Mind and Body

 In Yoga


Mind and body practices that create positive mental health:

You’ve probably been hearing the phrase “mind and body” a lot over the past few years. What does this really mean? Take a moment to reflect on a time this last week when you were upset or feeling anxious. Thinking about that situation, the way you felt, try to remember what was happening to your body in that moment. What happened to your heart rate? Your breath? Did your body temperature change? Did you feel tightness in your body…where? Now, try to remember, what happened to your mind? What thoughts were going through your mind? How did they affect your emotions? Did they increase that difficult emotion or did they help reduce the emotion? This is a direct experience of how reactions to a situation affect both our mind and body. The more aware we of what is happening to our reactions in difficult or stressful situations, the more we are able to take action to be in control…instead of letting our mind and emotions take over.

In order to begin creating change in how our thoughts and emotions affect our body, we must first become aware. A wonderful way to begin practicing observing yourself, comes from Bo Forbes’ book “Yoga for Emotional Balance.” The technique is called, “Getting to Know Your Breath,” and takes about two minutes to practice. Take a comfortable seat on the floor or in a chair. Close your eyes and take a few deep breaths. With each exhale, letting go of tension and thoughts, allowing your attention to come to your breath. Next, allow your breath to return to its natural state…no need to intentionally inhale or exhale. Bring your awareness to your nostrils and spend a few moments observing where you feel your breath coming into the nose and where you feel it going out. Is there a temperature difference? Just notice…no need to change it or judge it. Then, bring your attention to your body. When you breathe in, where do you feel it? In your upper chest, your rib cage, your belly, your back…? Where do you feel the exhale? Take a few moments to notice what the breath does naturally in your body. Again, just observe…no need to change it or judge it. Finally, notice the inhale and exhale. Are they the same length or is one longer than the other? Just notice. Take three more deep breaths and slowly open your eyes.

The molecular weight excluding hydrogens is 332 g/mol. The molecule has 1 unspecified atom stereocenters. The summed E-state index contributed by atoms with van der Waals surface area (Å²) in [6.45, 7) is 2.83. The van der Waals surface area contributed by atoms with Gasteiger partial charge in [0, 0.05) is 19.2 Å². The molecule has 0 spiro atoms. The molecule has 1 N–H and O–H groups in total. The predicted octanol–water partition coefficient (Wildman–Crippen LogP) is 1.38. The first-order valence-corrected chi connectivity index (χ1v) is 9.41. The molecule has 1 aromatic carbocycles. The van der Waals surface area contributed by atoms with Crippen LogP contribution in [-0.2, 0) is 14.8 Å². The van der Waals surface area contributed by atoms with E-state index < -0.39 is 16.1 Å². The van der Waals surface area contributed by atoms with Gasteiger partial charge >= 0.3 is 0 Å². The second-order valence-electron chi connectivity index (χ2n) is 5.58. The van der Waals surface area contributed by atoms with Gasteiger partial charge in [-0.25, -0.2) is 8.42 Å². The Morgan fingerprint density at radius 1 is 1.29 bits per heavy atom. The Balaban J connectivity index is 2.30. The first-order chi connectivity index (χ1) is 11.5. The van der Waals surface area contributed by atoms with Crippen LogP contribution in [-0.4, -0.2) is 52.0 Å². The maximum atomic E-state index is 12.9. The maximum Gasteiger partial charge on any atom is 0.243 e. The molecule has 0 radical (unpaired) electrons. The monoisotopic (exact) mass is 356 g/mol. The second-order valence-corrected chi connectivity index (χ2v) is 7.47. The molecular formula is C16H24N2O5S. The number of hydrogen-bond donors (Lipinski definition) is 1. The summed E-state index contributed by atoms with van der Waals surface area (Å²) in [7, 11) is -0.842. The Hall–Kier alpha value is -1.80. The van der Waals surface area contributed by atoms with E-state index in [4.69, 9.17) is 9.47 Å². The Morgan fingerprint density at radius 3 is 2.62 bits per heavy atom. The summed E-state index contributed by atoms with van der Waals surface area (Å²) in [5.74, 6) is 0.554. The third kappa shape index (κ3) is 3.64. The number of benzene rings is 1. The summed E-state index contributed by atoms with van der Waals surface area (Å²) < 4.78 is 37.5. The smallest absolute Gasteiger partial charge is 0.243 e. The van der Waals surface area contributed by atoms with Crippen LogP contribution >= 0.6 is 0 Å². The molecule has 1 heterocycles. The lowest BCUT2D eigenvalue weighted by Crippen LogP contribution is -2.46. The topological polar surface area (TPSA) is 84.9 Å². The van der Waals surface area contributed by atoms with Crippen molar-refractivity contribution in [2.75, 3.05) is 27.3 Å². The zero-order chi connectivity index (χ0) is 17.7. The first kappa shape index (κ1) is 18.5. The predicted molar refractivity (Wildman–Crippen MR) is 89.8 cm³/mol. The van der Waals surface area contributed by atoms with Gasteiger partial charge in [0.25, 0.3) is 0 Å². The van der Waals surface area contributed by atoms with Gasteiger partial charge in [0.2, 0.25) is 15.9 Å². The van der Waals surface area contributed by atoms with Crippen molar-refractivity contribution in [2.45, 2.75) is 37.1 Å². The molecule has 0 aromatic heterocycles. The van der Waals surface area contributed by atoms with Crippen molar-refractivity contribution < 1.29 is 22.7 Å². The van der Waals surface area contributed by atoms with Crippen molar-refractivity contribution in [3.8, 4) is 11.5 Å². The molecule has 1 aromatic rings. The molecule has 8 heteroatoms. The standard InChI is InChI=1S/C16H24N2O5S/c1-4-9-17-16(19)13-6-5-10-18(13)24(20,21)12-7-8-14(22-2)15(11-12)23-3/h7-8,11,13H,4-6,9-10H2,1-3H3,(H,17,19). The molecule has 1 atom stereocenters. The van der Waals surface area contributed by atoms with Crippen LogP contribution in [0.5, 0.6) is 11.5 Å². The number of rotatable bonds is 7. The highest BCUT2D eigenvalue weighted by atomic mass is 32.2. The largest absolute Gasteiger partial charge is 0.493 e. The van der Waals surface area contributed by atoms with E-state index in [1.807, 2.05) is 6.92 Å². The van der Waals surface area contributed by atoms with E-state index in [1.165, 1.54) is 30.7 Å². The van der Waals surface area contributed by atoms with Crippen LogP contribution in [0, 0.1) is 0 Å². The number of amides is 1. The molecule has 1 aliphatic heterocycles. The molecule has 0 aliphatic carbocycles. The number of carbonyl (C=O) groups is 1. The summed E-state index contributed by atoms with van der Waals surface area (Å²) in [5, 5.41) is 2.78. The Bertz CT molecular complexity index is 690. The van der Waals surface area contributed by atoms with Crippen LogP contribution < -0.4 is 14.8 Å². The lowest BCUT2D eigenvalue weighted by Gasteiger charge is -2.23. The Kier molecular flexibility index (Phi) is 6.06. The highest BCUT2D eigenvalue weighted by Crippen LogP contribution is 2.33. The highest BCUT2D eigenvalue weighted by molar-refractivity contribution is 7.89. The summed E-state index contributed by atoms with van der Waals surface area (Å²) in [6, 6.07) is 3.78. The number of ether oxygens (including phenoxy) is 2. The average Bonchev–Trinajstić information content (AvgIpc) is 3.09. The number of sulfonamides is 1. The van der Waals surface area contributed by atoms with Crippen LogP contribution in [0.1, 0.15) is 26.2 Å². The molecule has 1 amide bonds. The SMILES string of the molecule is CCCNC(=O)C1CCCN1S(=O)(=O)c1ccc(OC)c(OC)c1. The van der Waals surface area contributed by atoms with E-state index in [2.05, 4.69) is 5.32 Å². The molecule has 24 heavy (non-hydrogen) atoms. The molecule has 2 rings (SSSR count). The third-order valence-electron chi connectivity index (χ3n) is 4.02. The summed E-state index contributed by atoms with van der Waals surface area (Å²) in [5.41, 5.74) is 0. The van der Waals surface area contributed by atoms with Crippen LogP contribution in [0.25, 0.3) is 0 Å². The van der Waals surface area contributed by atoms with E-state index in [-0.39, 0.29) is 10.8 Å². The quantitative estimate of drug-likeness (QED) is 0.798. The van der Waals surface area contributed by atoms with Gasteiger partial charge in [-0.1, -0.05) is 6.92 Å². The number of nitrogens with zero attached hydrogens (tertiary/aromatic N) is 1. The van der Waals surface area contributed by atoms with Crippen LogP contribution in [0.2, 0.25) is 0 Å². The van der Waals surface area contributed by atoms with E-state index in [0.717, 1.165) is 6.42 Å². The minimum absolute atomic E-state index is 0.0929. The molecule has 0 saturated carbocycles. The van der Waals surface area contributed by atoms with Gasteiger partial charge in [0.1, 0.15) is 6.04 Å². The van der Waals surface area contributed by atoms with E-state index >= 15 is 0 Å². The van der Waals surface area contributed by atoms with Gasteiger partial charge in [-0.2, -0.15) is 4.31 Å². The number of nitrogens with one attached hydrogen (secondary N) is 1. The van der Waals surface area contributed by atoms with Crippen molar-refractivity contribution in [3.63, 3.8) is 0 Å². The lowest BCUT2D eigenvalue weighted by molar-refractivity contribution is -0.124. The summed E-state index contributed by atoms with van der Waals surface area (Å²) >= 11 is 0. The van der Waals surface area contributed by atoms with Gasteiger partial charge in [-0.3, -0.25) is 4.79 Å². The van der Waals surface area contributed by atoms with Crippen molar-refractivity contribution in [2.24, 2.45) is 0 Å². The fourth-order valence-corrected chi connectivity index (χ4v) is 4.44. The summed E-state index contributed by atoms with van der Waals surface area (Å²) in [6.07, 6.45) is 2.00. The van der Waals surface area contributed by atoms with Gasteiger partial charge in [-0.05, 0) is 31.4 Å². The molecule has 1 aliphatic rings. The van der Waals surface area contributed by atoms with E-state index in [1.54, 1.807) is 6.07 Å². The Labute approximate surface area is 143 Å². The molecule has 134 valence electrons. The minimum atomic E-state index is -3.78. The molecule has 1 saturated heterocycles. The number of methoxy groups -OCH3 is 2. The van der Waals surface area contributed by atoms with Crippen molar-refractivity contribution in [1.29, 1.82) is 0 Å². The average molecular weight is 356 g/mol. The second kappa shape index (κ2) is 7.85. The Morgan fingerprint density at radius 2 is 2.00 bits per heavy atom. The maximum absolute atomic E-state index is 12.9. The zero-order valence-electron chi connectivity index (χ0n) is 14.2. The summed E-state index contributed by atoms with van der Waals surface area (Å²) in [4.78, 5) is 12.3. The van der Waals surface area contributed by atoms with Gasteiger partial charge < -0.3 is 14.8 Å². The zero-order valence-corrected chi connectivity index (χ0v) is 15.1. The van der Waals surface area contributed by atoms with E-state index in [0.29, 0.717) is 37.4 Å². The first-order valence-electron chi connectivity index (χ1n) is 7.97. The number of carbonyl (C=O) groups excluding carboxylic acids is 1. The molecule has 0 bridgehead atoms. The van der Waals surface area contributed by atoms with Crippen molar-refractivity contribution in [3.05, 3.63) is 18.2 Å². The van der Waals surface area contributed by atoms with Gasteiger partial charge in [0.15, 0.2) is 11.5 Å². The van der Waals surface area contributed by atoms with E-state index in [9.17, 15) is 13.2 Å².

Try this technique daily for a week and see if there is a pattern to your natural breath or if it changes. Notice how you feel before and after this exercise. BEGIN BEING AWARE OF YOURSELF IN THE PRESENT MOMENT. Remember, awareness is about being curious, not about judging…notice what happens to yourself so that you can try something different.

Twyla Gingrich is a LCSW and RYT-200, who works at Colorado West Mental Health in Eagle County and yoga instructor at Yoga Off Broadway. She strongly believes in the ability for everyone to create change in their lives with awareness, practice and intent. Her therapeutic background is in Cognitive Behavioral Therapy, Functional Family Therapy, and yogic techniques, such as mindfulness and relaxation.

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